LONDON, United Kingdom — Concerning Egypt: There is a meme taking root in the op-ed pages of power. "The Muslim Brotherhood is coming. Watch out!"
I say, stop this meme! Kill it before it multiplies! Unfortunately, once an idea appears on the pages of the New York Times or Washington Post it may already have fatally infected people who actually make policy.
Yesterday, Richard Cohen wrote in The Washington Post, "The Muslim Brotherhood seems to be lying low. Is this a reflection of weakness or canniness? The Brotherhood remains the only well-organized institution in Egypt other than the military."
Yossi Klein Halevi chimed in at the New York Times, that in Israel " ... the grim assumption is that it is just a matter of time before the only real opposition group in Egypt, the Islamist Muslim Brotherhood, takes power."
Meanwhile, in The Daily Beast, Geoffrey Wawro compares what is happening in Egypt to the Iranian revolution, warning its outcome could be oppression in the form of the Muslim Brotherhood.
So we know that a serious position has been staked out, even before the outcome of Egyptians' extraordinary expression of people power has reached its climax.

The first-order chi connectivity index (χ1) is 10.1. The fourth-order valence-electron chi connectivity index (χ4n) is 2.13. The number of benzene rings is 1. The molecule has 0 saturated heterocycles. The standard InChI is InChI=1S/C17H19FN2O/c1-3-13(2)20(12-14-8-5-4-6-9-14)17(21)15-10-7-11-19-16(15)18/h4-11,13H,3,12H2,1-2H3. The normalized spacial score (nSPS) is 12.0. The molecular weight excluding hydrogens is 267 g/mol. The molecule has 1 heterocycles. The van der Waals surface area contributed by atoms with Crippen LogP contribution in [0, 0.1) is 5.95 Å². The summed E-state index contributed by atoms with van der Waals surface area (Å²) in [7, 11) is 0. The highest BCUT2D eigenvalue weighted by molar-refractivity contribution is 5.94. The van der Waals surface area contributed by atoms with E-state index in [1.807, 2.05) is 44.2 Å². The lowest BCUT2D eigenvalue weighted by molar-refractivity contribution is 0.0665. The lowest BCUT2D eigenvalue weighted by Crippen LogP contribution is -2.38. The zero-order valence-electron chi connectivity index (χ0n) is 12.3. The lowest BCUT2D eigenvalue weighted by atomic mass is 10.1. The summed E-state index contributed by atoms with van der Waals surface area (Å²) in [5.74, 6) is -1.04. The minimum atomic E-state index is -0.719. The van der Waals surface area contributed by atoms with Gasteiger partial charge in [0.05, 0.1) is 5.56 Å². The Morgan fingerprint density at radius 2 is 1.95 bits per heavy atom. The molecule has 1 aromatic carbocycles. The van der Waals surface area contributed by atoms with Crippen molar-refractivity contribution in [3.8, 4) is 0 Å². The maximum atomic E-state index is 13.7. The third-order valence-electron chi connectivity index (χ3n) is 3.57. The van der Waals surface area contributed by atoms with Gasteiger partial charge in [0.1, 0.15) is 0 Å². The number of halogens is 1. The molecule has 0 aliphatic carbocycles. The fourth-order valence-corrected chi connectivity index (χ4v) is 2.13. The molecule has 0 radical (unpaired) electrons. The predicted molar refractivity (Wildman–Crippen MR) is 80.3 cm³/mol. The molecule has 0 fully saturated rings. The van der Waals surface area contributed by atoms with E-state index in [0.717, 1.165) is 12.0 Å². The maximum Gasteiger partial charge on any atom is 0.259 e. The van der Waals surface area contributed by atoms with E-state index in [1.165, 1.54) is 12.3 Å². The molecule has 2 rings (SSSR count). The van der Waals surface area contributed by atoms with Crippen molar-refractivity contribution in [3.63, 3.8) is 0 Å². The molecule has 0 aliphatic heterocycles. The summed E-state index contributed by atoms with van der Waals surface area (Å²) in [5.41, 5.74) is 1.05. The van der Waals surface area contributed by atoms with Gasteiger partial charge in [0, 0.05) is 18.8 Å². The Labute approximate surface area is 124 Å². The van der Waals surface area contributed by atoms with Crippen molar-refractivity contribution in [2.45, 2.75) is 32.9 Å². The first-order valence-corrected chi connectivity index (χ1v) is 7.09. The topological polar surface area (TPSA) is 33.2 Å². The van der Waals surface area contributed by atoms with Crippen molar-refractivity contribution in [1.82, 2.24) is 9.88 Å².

It is unlikely that those propagating the meme have ever actually spent time with the Muslim Brotherhood. I have, so let me put forward a counter theory about the its power.
Shortly after Sept. 11, 2001, I made the trek through Cairo's unimaginably gridlocked traffic to the headquarters of the Brotherhood to interview Essam al-Arian, sort of the CEO of the group. His calm assurance about his organization's place in Egyptian society and its political strength was impressive. For proof he offered the fact that so many of his members were in prison. The fear felt by the regime of President Hosni Mubarak toward the Brotherhood was a demonstration of their power within the society.
And the regime's fear was justified. A community center near the Brotherhood's headquarters provided social services beyond the capability of the corrupt Mubarak government. In some neighborhoods, the Brotherhood operated as an alternative government.
It was impossible not to feel respect for the organization's strengths and shudder at its anti-Semitism. At a madrassah I watched children about 7 or 8 years old memorize a hadith (a biographical story of Mohammad) in which the prophet outsmarts some Jews trying to trick him. It was only later in places like Saudi Arabia, Jordan and Iraq, that I learned that the group represented just one strand of Islamist thinking — and not even the most radical one.
Like Richard Cohen, Yossi Klein Halevi and most GlobalPost readers I have watched the Egyptian uprising from afar. Like most people with some experience of Egypt I was waiting to see what the Brothers would do and was surprised at how little they seemed to be involved with the demonstrations. On Friday I caught a glimpse of al-Arian walking with some of his members to Tahrir Square. He didn't look a decade older but he looked tired — and out of his depth.
The days went by and still no assertion of the Brotherhood's supposed power. Yesterday, as hundreds of thousands convened in Tahrir Square, it became apparent that the high tide of Muslim Brotherhood-style Islamism might well have passed.